N.M. Jurors Don't Have to Speak English: Court

By Brett Snider, Esq. on August 18, 2013 | Last updated on March 21, 2019

The New Mexico Supreme Court has affirmed that jurors do not need to speak English, following the dismissal of a juror with limited English skills from a criminal jury.

Non-English speakers have a constitutional right in New Mexico to serve on juries, according to the high court, and both attorneys and judges are charged with protecting those citizens' rights, regardless of English competence, reports Reuters.

How did the court reach this conclusion, and is this the case for jurors in all states?

Juror Dismissed for Poor English

During voir dire, or jury selection, for a murder trial, a prospective juror was dismissed in light of the assertion that he didn't "understand English [well] enough to write in English" and didn't fully understand the voir dire proceedings.

The defendant was convicted, but later appealed, arguing the judge had made a mistake in dismissing the non-English-proficient citizen from the jury pool.

New Mexico's Supreme Court examined the issue and agreed, but determined the mistake wasn't enough to get the conviction overturned.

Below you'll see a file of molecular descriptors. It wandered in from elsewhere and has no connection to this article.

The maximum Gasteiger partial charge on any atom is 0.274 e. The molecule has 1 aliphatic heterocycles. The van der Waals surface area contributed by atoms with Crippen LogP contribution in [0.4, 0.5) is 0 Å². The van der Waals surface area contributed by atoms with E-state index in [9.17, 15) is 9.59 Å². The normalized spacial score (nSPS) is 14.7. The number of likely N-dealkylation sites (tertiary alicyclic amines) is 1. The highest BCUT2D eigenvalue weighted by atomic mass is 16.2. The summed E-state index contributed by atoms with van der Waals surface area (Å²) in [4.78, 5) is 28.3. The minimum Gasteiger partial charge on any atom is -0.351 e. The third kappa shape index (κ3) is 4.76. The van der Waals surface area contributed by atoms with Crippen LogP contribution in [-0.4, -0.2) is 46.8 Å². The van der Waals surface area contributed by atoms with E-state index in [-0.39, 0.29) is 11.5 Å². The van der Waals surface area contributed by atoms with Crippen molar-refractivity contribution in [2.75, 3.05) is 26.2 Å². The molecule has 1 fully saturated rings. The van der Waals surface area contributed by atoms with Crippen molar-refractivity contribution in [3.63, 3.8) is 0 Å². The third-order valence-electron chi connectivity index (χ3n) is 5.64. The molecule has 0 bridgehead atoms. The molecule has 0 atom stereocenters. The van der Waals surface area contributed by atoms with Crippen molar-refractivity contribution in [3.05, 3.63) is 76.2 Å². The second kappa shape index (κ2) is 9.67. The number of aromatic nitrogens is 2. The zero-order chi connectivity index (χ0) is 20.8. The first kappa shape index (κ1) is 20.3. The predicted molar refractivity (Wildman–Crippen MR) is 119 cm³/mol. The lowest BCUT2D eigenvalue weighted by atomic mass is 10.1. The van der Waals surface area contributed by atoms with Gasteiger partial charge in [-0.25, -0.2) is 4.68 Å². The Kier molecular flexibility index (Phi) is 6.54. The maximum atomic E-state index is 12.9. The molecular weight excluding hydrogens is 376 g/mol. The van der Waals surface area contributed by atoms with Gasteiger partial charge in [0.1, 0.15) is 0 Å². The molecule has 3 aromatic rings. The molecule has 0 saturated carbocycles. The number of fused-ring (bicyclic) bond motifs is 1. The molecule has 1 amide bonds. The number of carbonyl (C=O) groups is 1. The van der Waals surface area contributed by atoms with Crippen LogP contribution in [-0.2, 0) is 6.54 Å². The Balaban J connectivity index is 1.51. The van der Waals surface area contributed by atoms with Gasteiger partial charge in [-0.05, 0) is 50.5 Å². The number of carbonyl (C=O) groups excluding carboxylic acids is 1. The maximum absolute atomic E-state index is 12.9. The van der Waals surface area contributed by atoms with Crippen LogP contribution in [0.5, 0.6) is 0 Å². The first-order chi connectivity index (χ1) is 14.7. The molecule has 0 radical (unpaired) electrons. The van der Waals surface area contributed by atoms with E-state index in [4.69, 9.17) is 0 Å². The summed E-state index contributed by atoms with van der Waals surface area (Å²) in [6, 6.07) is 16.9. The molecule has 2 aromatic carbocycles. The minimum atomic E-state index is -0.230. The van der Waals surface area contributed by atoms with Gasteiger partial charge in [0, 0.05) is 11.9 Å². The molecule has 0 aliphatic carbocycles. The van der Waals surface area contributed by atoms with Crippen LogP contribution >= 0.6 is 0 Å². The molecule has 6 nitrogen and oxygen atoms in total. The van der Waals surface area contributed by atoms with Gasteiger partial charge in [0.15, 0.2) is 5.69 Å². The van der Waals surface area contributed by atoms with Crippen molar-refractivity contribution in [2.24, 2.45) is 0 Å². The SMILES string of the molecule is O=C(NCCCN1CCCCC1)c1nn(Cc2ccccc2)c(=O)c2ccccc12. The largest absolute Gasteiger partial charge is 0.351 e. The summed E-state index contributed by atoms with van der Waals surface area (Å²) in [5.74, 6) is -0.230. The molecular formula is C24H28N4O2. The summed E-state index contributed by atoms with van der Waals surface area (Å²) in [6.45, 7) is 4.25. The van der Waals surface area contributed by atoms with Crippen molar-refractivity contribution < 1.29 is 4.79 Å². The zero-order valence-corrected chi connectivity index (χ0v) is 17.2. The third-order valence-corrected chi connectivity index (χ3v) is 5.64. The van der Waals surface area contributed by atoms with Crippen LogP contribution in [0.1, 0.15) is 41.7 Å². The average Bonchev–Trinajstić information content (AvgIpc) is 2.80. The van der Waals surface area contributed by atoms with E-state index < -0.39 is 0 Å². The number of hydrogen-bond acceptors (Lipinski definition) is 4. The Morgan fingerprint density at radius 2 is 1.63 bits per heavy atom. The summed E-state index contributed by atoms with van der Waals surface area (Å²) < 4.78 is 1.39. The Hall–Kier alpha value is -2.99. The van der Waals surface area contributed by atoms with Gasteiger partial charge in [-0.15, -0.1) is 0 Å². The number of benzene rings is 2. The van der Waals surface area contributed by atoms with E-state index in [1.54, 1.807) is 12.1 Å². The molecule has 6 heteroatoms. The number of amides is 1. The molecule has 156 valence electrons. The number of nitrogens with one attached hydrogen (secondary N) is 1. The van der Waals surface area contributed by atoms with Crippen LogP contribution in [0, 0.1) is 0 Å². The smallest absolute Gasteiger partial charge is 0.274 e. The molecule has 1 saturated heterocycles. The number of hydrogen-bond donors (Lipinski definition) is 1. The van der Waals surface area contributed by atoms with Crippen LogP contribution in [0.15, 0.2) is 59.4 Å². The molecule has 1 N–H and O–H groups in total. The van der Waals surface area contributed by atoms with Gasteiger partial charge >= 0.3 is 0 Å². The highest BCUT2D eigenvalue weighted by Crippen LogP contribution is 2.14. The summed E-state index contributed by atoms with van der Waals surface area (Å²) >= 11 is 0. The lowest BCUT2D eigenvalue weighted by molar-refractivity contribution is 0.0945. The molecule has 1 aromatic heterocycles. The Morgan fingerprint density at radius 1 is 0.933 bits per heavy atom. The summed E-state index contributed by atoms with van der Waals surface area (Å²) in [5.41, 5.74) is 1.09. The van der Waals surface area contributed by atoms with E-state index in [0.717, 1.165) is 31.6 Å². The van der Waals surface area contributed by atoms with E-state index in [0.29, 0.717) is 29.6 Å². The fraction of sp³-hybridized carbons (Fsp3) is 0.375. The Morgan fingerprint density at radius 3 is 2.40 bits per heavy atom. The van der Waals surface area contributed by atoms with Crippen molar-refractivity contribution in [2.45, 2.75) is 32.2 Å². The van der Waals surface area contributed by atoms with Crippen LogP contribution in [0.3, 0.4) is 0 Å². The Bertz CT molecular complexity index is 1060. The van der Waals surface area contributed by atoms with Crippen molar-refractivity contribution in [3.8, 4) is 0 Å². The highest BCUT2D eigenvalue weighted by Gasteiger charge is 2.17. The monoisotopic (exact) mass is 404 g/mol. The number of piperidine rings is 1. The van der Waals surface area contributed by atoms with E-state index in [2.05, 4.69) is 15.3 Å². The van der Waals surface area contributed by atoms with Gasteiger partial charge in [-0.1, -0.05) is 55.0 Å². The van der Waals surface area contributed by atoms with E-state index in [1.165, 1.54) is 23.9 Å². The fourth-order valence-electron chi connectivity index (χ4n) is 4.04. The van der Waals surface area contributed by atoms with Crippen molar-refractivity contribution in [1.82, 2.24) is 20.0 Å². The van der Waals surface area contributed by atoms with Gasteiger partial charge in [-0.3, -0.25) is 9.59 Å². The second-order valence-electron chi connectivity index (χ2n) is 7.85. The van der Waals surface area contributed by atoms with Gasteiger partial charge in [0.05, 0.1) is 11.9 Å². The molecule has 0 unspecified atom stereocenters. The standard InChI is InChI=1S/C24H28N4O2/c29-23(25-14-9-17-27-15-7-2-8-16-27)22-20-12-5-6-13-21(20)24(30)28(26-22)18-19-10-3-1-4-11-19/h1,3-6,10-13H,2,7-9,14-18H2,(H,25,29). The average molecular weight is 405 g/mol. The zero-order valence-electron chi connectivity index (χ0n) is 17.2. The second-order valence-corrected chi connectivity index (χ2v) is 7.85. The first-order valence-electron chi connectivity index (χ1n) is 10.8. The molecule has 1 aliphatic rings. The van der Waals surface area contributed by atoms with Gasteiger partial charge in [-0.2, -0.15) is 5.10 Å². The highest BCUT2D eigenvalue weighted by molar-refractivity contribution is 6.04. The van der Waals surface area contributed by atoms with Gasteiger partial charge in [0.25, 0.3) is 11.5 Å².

Still, the court explained, dismissing the juror had violated the New Mexico Constitution. Article VII, Section 3 of the state's constitution protects the right of a citizen to sit on a jury, free from discrimination based on the ability to "read or write" the English language.

English Language Requirements

Much like the federal and state requirements for voting, New Mexico does not require jurors to be able to read or write English in order to exercise their civic duties.

Some states, however, like Missouri and Iowa, have explicitly required jurors to "read, speak, and understand the English language" in order to serve on a jury. And there is nothing in the U.S. Constitution that prevents them from doing so.

There have been a few attempts by civil rights litigators to strike down these English-only juror policies as national origin discrimination, but these suits have been hit or miss, depending on the state.

Although there is still no nationwide legal standard for English competency and jury service in state courts, New Mexico has now made it clear that it will accommodate all residents eligible for jury duty, regardless of their English-language skills.

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